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Marks, Alexander (1838–1919)

By the death of Mr. Alexander Marks in Melbourne on the 21st inst. there passes away another of the old landmarks of early Melbourne Jewry. Although Mr. Marks took no very active part in communal affairs, yet as a personality he has been a conspicuous figure for many years in Melbourne Jewish life. Mr. Marks at one time, and for a long period, acted as Consul-General in Australia for Japan, and was, we believe, the first to hold that official position. Owing to the large interests he held in Japan, and his constant intercourse with the Government of the Japanese Empire, he was constituted as an authority on all affairs pertaining to the land of the Nippon. Mr. Marks, with his father, Mr. Casper Marks, an early Melbourne pioneer, and his two brothers, was in his younger days a Japanese trader, the business of the partnership being the forerunner of the gigantic interests now set up between Australia and Japan. The disappearance of the two brothers in 1871, while on a voyage from Yokohama to the Pacific Islands in the trading steamer Julia, will, like the Waratah, remain forever one of the mysteries of the Southern Seas.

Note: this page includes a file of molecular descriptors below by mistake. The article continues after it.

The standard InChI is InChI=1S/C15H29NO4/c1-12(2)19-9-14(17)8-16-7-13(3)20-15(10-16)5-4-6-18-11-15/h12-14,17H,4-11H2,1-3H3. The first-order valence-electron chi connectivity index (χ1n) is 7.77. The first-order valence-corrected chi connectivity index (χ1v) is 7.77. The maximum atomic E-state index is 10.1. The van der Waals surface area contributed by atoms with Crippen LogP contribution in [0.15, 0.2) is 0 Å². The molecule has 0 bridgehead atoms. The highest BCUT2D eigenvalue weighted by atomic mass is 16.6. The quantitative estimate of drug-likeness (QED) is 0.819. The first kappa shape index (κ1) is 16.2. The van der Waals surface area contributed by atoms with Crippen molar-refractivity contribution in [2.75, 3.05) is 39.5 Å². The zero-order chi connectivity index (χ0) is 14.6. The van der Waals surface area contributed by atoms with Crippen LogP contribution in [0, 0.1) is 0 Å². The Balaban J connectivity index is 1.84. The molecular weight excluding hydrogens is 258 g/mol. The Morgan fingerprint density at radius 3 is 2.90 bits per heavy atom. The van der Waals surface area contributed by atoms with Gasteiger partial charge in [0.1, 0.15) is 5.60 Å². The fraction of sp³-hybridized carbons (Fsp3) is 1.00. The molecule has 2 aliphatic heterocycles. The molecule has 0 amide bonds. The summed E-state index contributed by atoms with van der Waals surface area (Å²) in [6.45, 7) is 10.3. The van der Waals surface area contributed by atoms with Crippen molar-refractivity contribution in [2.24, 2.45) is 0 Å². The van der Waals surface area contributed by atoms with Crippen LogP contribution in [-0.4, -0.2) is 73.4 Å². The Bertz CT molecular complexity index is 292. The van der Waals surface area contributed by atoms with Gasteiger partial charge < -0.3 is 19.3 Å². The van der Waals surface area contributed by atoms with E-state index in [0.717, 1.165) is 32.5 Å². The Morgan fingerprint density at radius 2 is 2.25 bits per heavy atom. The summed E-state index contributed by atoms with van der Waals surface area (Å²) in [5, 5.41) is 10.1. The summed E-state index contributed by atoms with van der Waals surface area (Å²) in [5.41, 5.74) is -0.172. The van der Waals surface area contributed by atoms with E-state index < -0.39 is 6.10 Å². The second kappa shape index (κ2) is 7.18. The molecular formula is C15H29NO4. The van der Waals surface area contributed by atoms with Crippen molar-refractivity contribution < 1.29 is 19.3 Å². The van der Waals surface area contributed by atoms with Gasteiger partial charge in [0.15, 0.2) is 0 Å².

Mr. Marks, who was eighty years of age at the time of his death, has left one son and daughter—Mr. Reginald Marks, who was chief mourner at the funeral on the 22nd inst., and Mrs. Septimus Levy, of Sydney.

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Citation details

'Marks, Alexander (1838–1919)', Obituaries Australia, National Centre of Biography, Australian National University, http://oa.anu.edu.au/obituary/marks-alexander-19441/text30850, accessed 22 November 2017.

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